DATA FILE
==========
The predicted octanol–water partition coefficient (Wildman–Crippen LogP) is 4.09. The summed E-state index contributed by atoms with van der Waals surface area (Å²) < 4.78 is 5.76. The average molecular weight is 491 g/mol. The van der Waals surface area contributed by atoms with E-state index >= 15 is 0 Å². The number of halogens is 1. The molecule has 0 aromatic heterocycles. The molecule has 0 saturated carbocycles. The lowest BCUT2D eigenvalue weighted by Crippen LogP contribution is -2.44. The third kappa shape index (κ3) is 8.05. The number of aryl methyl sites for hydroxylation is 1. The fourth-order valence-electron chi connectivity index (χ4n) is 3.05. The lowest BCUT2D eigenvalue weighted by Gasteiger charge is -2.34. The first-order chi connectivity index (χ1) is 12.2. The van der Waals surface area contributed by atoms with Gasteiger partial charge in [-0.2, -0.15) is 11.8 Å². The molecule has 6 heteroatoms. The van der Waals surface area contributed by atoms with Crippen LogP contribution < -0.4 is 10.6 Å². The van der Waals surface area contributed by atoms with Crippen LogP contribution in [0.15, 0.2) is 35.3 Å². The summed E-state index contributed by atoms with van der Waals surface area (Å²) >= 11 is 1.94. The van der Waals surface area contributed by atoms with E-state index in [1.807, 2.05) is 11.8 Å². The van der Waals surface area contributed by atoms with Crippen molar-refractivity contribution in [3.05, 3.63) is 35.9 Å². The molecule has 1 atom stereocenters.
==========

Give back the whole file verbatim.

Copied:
The predicted octanol–water partition coefficient (Wildman–Crippen LogP) is 4.09. The summed E-state index contributed by atoms with van der Waals surface area (Å²) < 4.78 is 5.76. The average molecular weight is 491 g/mol. The van der Waals surface area contributed by atoms with E-state index >= 15 is 0 Å². The number of halogens is 1. The molecule has 0 aromatic heterocycles. The molecule has 0 saturated carbocycles. The lowest BCUT2D eigenvalue weighted by Crippen LogP contribution is -2.44. The third kappa shape index (κ3) is 8.05. The number of aryl methyl sites for hydroxylation is 1. The fourth-order valence-electron chi connectivity index (χ4n) is 3.05. The lowest BCUT2D eigenvalue weighted by Gasteiger charge is -2.34. The first-order chi connectivity index (χ1) is 12.2. The van der Waals surface area contributed by atoms with Gasteiger partial charge in [-0.2, -0.15) is 11.8 Å². The molecule has 6 heteroatoms. The van der Waals surface area contributed by atoms with Crippen LogP contribution < -0.4 is 10.6 Å². The van der Waals surface area contributed by atoms with Crippen LogP contribution in [0.15, 0.2) is 35.3 Å². The summed E-state index contributed by atoms with van der Waals surface area (Å²) >= 11 is 1.94. The van der Waals surface area contributed by atoms with E-state index in [1.807, 2.05) is 11.8 Å². The van der Waals surface area contributed by atoms with Crippen molar-refractivity contribution in [3.05, 3.63) is 35.9 Å². The molecule has 1 atom stereocenters.